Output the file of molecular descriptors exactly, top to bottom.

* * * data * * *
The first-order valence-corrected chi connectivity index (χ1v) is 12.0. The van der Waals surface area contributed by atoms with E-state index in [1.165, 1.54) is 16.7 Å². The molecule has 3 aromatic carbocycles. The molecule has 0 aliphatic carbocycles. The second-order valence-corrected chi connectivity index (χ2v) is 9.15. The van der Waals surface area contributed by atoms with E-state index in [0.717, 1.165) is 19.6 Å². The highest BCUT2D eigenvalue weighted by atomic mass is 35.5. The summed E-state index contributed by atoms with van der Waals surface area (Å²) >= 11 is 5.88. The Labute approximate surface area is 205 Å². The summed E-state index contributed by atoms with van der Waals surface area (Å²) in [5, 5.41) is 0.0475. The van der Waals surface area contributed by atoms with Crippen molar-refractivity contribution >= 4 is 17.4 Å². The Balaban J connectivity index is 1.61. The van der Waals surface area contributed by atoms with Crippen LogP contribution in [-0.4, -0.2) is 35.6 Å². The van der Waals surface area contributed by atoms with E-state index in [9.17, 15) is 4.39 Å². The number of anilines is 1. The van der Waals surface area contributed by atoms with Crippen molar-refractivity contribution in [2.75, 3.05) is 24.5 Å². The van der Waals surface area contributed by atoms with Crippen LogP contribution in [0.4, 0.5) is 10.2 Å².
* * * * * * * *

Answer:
The first-order valence-corrected chi connectivity index (χ1v) is 12.0. The van der Waals surface area contributed by atoms with E-state index in [1.165, 1.54) is 16.7 Å². The molecule has 3 aromatic carbocycles. The molecule has 0 aliphatic carbocycles. The second-order valence-corrected chi connectivity index (χ2v) is 9.15. The van der Waals surface area contributed by atoms with E-state index in [0.717, 1.165) is 19.6 Å². The highest BCUT2D eigenvalue weighted by atomic mass is 35.5. The summed E-state index contributed by atoms with van der Waals surface area (Å²) >= 11 is 5.88. The Labute approximate surface area is 205 Å². The summed E-state index contributed by atoms with van der Waals surface area (Å²) in [5, 5.41) is 0.0475. The van der Waals surface area contributed by atoms with Crippen molar-refractivity contribution >= 4 is 17.4 Å². The Balaban J connectivity index is 1.61. The van der Waals surface area contributed by atoms with Crippen LogP contribution in [-0.4, -0.2) is 35.6 Å². The van der Waals surface area contributed by atoms with E-state index in [9.17, 15) is 4.39 Å². The number of anilines is 1. The van der Waals surface area contributed by atoms with Crippen molar-refractivity contribution in [2.75, 3.05) is 24.5 Å². The van der Waals surface area contributed by atoms with Crippen LogP contribution in [0.4, 0.5) is 10.2 Å².